When the federal government passed the Abolition of Early Parole Act, three inmates serving sentences for first-time, non-violent offences argued that the retroactive application of such legislation infringed their right not to be “punished again” for the same offence. When they were sentenced, these individuals were eligible for day parole after just one sixth of their custodial sentences were served. The new legislation, however, extended their effective sentences far beyond what was initially imposed.
The Supreme Court concluded that the retroactive application of legislation to inmates who are already incarcerated infringes upon the right to be free from double jeopardy. The amendment to parole eligibility requirements does not offend the constitution in every case, but a universal change which removes eligibility for parole and results in a greater punishment does constitute an unconstitutional second punishment where an inmate’s individual circumstances are not taken into account:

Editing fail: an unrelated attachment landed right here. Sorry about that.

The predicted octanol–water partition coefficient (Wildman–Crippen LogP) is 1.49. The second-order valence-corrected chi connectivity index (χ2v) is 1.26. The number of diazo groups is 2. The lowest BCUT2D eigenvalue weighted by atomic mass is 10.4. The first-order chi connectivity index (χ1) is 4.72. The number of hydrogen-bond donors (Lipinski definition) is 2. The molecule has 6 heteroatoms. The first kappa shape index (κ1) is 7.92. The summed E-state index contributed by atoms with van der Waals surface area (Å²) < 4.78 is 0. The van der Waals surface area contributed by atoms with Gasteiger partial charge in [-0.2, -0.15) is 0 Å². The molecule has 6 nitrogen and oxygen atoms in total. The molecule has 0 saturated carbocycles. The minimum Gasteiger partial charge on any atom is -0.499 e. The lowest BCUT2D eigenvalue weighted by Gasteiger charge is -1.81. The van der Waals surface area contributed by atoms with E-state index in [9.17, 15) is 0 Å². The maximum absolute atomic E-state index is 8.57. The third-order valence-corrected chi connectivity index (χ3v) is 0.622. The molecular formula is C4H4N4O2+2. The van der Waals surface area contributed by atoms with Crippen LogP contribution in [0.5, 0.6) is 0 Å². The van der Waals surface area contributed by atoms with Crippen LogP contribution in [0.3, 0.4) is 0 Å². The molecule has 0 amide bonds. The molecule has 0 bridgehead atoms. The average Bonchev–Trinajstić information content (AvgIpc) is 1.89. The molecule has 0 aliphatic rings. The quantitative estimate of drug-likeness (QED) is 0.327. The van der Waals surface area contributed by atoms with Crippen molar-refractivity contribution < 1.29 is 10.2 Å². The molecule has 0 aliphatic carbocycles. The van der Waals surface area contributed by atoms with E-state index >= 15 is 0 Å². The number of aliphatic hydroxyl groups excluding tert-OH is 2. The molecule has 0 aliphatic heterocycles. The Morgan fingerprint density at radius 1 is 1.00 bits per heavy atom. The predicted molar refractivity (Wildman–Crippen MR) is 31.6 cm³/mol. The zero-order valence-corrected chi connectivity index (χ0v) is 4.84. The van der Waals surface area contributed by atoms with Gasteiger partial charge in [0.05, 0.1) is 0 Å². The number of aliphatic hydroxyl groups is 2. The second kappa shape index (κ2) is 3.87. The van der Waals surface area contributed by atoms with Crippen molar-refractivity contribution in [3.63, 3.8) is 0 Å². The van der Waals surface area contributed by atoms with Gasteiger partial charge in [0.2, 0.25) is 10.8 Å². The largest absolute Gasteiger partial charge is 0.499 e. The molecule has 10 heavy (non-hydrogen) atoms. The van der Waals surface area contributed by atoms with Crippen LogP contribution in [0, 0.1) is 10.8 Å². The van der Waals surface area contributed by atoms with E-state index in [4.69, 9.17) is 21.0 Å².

A change that directly results in an extension of the period of incarceration without regard to the offender’s individual circumstances and without procedural safeguards in the assessment process will clearly violate s. 11(h).
Decided by the Supreme Court of Canada on March 20, 2014.
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